Watch out for any tax changes that may affect your net returns.
There are certain things that are portrayed as, and perceived as, different from what it stands for. The Union Budget is one of them. To state basic facts, the speech to be delivered by the Finance Minister on February 1, 2023 will delineate the outline. The Finance Act to be presented in Parliament will have the details.
Of what? In the next financial year, where the government expects to get its money; i.e., taxes, etc., and where it will spend the money. Most of the expenditures are in a way pre-decided, without much scope for the government to take a decision. Interest payments, for example, on outstanding government bonds — the biggest component of expenditure — it is not for the government to “decide”.
The majority of the inflows like GST, income tax, corporate tax, etc., and most of the expenses like interest payouts, salaries of government employees, etc., are already a given. At the margin, where to tweak, where to spend little more, how much should be the deficit, where to get a little more money from, etc., are decided through the Union Budget. Is it important? Yes, from the national perspective, from the economy perspective. The decisions taken or communicated through the Union Budget impacts our economy at the margin. Certain changes in policies are executed through the Budget.
We started off by saying the Budget is not a portfolio shuffling game. Your investment portfolio has been constructed over a period of time, keeping in mind certain objectives, requirements, time-frame, etc. Any change in your portfolio should be affected only when there is a significant change either in your background or objectives or in the fundamentals of the market / product you have invested in. The presentation of the Budget is an important event, but for that matter, events relevant for the market happen every other day. It is relevant for you to be aware of, as it would have some impact at the margin, on your investment portfolio.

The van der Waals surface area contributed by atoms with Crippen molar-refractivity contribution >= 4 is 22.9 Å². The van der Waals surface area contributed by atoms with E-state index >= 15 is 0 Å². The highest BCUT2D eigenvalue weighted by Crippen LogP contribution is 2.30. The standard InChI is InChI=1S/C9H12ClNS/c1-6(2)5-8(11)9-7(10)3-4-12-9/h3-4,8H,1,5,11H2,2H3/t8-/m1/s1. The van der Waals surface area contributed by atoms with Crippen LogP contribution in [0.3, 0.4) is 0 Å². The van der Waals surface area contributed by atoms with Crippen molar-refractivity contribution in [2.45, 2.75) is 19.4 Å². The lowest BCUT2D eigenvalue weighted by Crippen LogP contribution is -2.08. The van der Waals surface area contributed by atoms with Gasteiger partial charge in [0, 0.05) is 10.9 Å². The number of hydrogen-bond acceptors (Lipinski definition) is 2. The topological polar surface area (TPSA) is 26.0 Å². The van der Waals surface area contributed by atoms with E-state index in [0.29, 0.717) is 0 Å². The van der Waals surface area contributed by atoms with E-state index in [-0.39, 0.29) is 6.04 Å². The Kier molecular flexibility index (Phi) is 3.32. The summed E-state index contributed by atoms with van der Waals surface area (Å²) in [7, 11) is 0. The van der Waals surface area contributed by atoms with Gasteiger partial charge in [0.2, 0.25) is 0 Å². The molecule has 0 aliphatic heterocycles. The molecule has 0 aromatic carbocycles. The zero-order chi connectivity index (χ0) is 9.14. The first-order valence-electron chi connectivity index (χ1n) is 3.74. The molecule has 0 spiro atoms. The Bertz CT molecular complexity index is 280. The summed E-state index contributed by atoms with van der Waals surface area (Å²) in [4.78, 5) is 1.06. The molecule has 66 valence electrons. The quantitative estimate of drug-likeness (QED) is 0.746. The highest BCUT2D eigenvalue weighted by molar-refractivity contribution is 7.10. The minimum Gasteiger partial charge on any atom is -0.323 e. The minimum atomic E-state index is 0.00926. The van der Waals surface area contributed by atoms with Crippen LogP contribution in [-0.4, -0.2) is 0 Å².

Watch out for any changes in tax rules
Having said that, you have to watch out for one aspect of the Union Budget. That is, any changes in taxation rules. Within the portfolio allocation you have, you would like to optimise on net-of-tax returns, as that is what you take home. There are widespread discussions in various circles that capital gains taxation rules may be tweaked in the forthcoming Union Budget. What will happen, or not happen, only time will tell. The other aspect is, the applicable date of any change in tax laws.
This is technically called the grandfathering clause, where new investments are subjected to new rules and old ones are left alone. We can only discuss possibilities at this stage. As an example, for equity stocks and equity mutual funds, the holding period required is one year for long term capital gains taxation, which is a lower tax rate than short term capital gains. If that is increased to, say, two years, ideally it should not make a difference if you are an investor and not a trader.
For bond mutual funds, the holding period required is three years for long term capital gains taxation. If that is reduced, and if there is grandfathering clause, then your fresh investments would be subjected to the new rules. For direct bond investments, there is no indexation benefit available currently. If that is allowed, it would be good for investors. The point of discussion in various circles is that the holding period required for long term capital gains tax is different for the asset classes. It is one year for equity, two years for real estate, and three years for debt mutual funds. There should be uniformity, or semblance of uniformity, in this.
Net-net, on February 1, 2023, you may have your eyes on the TV set or other media to keep track of what’s happening, like looking out of the window of the train. As mentioned earlier, every data point or event need not be acted upon. If there is any change in taxation rules, which you may like to act upon, will evolve post the event.